'Inherent Vice' Director, Stars Joaquin Phoenix, Josh Brolin Discuss Translating Complex Pynchon Novel to Big Screen

By Lowman, Rob | Daily News (Los Angeles, CA), December 9, 2014 | Go to article overview

'Inherent Vice' Director, Stars Joaquin Phoenix, Josh Brolin Discuss Translating Complex Pynchon Novel to Big Screen


Lowman, Rob, Daily News (Los Angeles, CA)


From left: Josh Brolin as Lt. Det. Christian F. "Bigfoot" Bjornsen, Benicio del Toro as Sauncho Smilax and Joaquin Phoenix as Larry "Doc" Sportello in "Inherent Vice." Wilson Webb - Warner Bros.

When director Paul Thomas Anderson gave Joaquin Phoenix the book "Inherent Vice," which he planned to make into a movie, the actor's reaction was, "How is he going to do this?"

That is not unexpected. The novel's author, Thomas Pynchon, a towering figure in literature for more than half a century, is no easy read. While many passages in his works are cinematic, comic, visionary and lyrical, others can be opaque and complicated. The consensus of opinion has been that his novels like "V.," "Vineland," "Mason & Dixon" and "Gravity's Rainbow" are unfilmable.

As a longtime fan of the author's work, Anderson felt possessive about Pynchon's writing. "I felt if I can't do it, I wanted to be the one who tried. I didn't want to see anybody else do it," says Anderson, who is known for dark films like "There Will Be Blood" and "The Master."

If any of Pynchon's work was going to be turned into a film, though, it was his 2009 novel "Inherent Vice," considered his most accessible book. On Dec. 12, Anderson's movie adaptation of the book hits theaters.

The filmmaker says reading Pynchon, for him, was like a "kid who has read J.D. Salinger for the first time and thinks 'The Catcher in the Rye' was written for him."

Like the late Salinger was, Pynchon's life is something of a mystery. He hasn't been seen in public in decades. In fact, Wikipedia uses his high-school picture from 1953. "The Simpsons" has depicted him three times as a man with a bag over his head with a question mark on it.

We know he exists because Pynchon has steadily produced novels that are uniquely his. He also has a devoted following, even if his fans sometimes have to puzzle through his books. The New York Times recently described his 1973 novel "Gravity's Rainbow," winner of the National Book Award, as "a gargantuan parable of rocketry, sex and a whole bunch of other stuff." It is so intricate that it is compared to reading James Joyce's "Finnegans Wake."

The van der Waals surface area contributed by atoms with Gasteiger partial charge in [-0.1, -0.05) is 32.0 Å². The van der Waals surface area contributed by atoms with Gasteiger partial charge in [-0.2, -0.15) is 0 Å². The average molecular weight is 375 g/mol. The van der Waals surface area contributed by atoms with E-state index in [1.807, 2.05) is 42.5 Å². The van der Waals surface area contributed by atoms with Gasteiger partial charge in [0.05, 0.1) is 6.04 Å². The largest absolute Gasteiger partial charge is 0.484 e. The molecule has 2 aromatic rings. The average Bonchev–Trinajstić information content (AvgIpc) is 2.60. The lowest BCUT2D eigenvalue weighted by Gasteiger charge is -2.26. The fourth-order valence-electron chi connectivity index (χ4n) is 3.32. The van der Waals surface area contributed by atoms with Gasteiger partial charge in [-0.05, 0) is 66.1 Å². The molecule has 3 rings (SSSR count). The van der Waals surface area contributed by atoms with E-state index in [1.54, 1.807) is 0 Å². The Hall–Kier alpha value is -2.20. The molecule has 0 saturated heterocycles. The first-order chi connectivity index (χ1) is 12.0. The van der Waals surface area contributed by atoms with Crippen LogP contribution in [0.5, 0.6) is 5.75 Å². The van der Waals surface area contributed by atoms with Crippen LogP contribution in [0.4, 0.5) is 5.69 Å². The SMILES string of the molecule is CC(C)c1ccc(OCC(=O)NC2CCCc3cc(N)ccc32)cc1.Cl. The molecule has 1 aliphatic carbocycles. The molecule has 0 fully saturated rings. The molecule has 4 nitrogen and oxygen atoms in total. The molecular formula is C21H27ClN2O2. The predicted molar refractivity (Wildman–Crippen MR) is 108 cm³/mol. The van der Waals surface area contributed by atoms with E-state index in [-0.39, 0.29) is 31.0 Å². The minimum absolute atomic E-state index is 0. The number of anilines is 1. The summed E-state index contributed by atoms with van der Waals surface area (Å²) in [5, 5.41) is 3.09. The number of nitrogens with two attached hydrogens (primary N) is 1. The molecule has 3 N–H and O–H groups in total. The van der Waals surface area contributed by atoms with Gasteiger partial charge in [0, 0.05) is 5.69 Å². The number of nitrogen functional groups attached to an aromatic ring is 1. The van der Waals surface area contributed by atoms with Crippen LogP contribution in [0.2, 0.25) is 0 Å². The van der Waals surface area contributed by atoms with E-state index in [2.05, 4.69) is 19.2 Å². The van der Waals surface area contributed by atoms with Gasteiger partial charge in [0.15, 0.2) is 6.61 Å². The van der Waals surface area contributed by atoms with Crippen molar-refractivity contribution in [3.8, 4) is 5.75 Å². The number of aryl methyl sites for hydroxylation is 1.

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"Inherent Vice," on the other hand, begins with: "She came along the alley and up the back steps the way she always used to." It reads like something from a Raymond Chandler mystery, but hidden within the sly, often funny, stoner detective story is a tragicomedy about an America going wrong.

The words are from Larry "Doc" Sportello (Phoenix's character), a big-hearted hippie private investigator who lives in Gordita Beach, a surfing community that may be a stand-in for Manhattan Beach. The "she" in this case is Doc's old flame, Shasta, played by Katherine Waterston, recently seen in "The Disappearance of Eleanor Rigby."

In any detective story, a femme fatale/damsel in distress means trouble, and Shasta's connection to a big real-estate developer soon sends Doc on a mystery tour through the surreal landscape of Los Angeles in 1970 as he investigates a murder and kidnapping case.

"Many people pinpoint 1970 as being the hangover year from the crest of the 1960s," observes Anderson, a native of the San Fernando Valley, where two of his films are set - "Magnolia" and "Boogie Nights."

By 1969, the real hippie era - which Pynchon described as "this little parentheses of light" - was over, although remnants were still evident throughout the culture. That year, however, put a deadly exclamation point on it. Charles Manson's cult followers had shocked the nation and cast an uneasy pall over L.A. with the brutal murders of actress Sharon Tate and six others. Hippies suddenly looked dangerous.

Later in the year, the death of a black youth beaten by Hells Angels at a Rolling Stones concert undid the peace, love and understanding of Woodstock.

In May 1970, members of the Ohio National Guard killed students at Kent State University during a Vietnam War protest. …

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